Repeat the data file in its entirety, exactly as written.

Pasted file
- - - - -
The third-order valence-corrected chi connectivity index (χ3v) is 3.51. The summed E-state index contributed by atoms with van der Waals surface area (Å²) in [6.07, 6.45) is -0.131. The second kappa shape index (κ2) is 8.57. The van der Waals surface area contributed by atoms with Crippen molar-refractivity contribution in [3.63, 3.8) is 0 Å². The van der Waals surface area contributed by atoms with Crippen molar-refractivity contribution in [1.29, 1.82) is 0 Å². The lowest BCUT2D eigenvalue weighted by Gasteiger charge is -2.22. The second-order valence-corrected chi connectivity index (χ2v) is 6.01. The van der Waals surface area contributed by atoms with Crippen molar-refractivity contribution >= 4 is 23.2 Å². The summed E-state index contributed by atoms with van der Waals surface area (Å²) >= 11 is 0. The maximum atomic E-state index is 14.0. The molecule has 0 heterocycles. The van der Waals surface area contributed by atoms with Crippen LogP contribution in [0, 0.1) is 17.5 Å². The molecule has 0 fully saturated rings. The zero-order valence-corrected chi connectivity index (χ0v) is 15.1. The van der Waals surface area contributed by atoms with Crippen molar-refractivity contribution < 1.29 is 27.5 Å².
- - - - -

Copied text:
The third-order valence-corrected chi connectivity index (χ3v) is 3.51. The summed E-state index contributed by atoms with van der Waals surface area (Å²) in [6.07, 6.45) is -0.131. The second kappa shape index (κ2) is 8.57. The van der Waals surface area contributed by atoms with Crippen molar-refractivity contribution in [3.63, 3.8) is 0 Å². The van der Waals surface area contributed by atoms with Crippen molar-refractivity contribution in [1.29, 1.82) is 0 Å². The lowest BCUT2D eigenvalue weighted by Gasteiger charge is -2.22. The second-order valence-corrected chi connectivity index (χ2v) is 6.01. The van der Waals surface area contributed by atoms with Crippen molar-refractivity contribution >= 4 is 23.2 Å². The summed E-state index contributed by atoms with van der Waals surface area (Å²) >= 11 is 0. The maximum atomic E-state index is 14.0. The molecule has 0 heterocycles. The van der Waals surface area contributed by atoms with Crippen LogP contribution in [0, 0.1) is 17.5 Å². The molecule has 0 fully saturated rings. The zero-order valence-corrected chi connectivity index (χ0v) is 15.1. The van der Waals surface area contributed by atoms with Crippen molar-refractivity contribution < 1.29 is 27.5 Å².